On Saturday 28th June 2014, I will be attending my first Kids & YA Festival of the NSW Writers’ Centre. I’ve heard that this is a great event, and after looking at the schedule – I can’t wait! Although, I am a little nervous as I might have the opportunity to pitch my book if I am lucky – if not I will just have to corner someone. The kids tell me I have witches elbows – they might come in handy with the cornering.

Now – I repeat: PITCH MY BOOK – which means I will have to be able to answer the question ‘What is your book about?’ and not babble incoherently. Easier said than done. I’ve been babbling incoherently for years – and that’s without alcohol. Is there anyone else out there who struggles with this basic question?

So, after attending the Australian Society of Authors ‘Pitch Perfect’ Course with Claire Craig, the children’s editor at Pan Macmillan Australia, I am armed with all the information about how to create and present the perfect pitch.

Last week saw me:

  1. Ripping my synopsis apart – as most of the important information was buried under irrelevant material.
  2. Writing the blurb for the back of my book – which will also be used as part of my verbal pitch that I will rattle off with great aplomb.
  3. Re-writing my query letter.
  4. Preparing a knock-out two sentence pitch which should – sum up the genre, the age group it’s aimed at, elicit an emotional response and should intrigue and hook the reader, or editor.

Easy right? Hmmm, well lets just say that I’ve spent a lot of time this week staring at my computer screen.

Helen at High Fantasy Addict and I took pages and pages of notes at Pitch Perfect, Claire Craig was fantastic and so knowledgable, as not only is she an editor, but also the author of the Harriet Bright books and had years of experience to share with us. For anyone about to take that next step of trying to sell your book – this course was well worth it. Claire’s advice was invaluable and I highly recommend the course – so when it comes around again get in early to secure a place. I also met and chatted to like-minded writers who are all in the same place as me – we have our book, or draft, we want to see it published – and we all want to know the best way to go about it.

Publishing is a tricky business – most publishers take on limited new authors each year so your book needs to stand out, and you need to put yourself out there. ‘Out where?’ my husband asks every time I say this phrase – in this case ‘out there’ means – involve yourself with the writing community, attend conferences and festivals, talk to writers, read – especially in your genre, join a writers group and most of all –

♦♦ Be brave, believe in your story and get ‘out there’ and pitch your book! ♦♦

Here is small summary of what I took away from the Pitch Perfect course:

  • Your pitch should show immeasurable depths to the story in very few words. (Iceberg Theory)

    Tip of the Iceberg
    Iceberg Theory: Hemingway believed the true meaning of a piece of writing should not be evident from the surface story, rather, the crux of the story lies below the surface and should be allowed to shine through
  • Limit the adverbs and adjectives and err on the side of brevity.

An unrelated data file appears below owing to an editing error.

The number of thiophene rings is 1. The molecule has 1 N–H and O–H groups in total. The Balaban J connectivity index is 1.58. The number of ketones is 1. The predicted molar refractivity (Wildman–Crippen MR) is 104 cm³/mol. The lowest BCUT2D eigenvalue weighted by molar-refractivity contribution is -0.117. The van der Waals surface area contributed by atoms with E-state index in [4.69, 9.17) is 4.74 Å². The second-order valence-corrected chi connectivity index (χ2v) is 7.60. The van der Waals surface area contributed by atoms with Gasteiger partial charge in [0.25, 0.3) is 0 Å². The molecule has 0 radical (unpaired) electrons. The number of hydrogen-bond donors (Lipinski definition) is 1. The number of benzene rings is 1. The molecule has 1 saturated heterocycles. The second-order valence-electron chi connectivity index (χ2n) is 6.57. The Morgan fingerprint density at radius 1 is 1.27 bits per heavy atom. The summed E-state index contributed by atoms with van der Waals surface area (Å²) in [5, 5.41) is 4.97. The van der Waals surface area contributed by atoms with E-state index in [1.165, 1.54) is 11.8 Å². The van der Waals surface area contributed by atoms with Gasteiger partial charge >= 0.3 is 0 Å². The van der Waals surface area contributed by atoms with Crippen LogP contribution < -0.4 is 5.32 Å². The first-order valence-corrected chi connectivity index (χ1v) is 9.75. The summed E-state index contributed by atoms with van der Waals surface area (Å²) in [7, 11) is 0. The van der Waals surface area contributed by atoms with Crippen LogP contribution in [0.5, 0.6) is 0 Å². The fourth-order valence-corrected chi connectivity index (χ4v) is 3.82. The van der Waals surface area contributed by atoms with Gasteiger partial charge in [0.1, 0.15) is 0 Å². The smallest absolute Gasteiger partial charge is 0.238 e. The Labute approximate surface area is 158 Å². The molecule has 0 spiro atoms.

• You are asking an agent or publisher to invest in YOU, so give them the best you can, find the important parts that will sell YOUR story. Your pitch is a mirror to your story.
  • Your blurb is your ultimate selling tool – it should be powerful, impart the heart of your novel, it should intrigue, have resonance, should hook the reader, it needs to aim for the heart and elicit an emotional response, should have the best parts of your novel, should have an atmosphere of mystery and leave an impression, should promise and entice reader with an exciting experience and  be lyrical.
  • Step outside your book – think about your audience and what’s in it for the reader.
  • Practice looking from the outside in and self-edit, self analyse and self-help.
  • Write and prepare – treat your synopsis and blurb like a piece of writing – give it the same time and focus as your novel.
  • For your verbal pitch – Practice the verbal delivery of your pitch and rehearse your performance, constantly read your audience and be prepared for any question – know your novel, construct your authorial persona – be polished and practiced – it is a performance, you are selling your idea – so believe in it, or no one else will, have a great script and inhabit your authorial persona – it is you x 10!

To see the full list of courses offered by the Australian Society of Authors, and to join as an Associate Member (for aspiring writers) click here.

Click on the colourful picture below to read my too long for a blurb / not quite a synopsis yet, or a pitch….that still needs work.

Aurora 2
Illuminations by Lisa Fleetwood

9 replies to “What is your book about? Pitching & putting yourself out there.”

  1. Thanks for posting this, Lisa. I hope you don’t mind me reblogging this. We all need all the help we can get with the difficult art of writing pitches :)

    1. Thanks Jane! Of course I am happy for you to reblog.
      I didn’t get a chance to pitch at the Kids & YA Festival unfortunately so didn’t to give my pitch a whirl – but I’m booked in to Literary Speed Dating in November so that’s when it will get scary!

Comments are closed.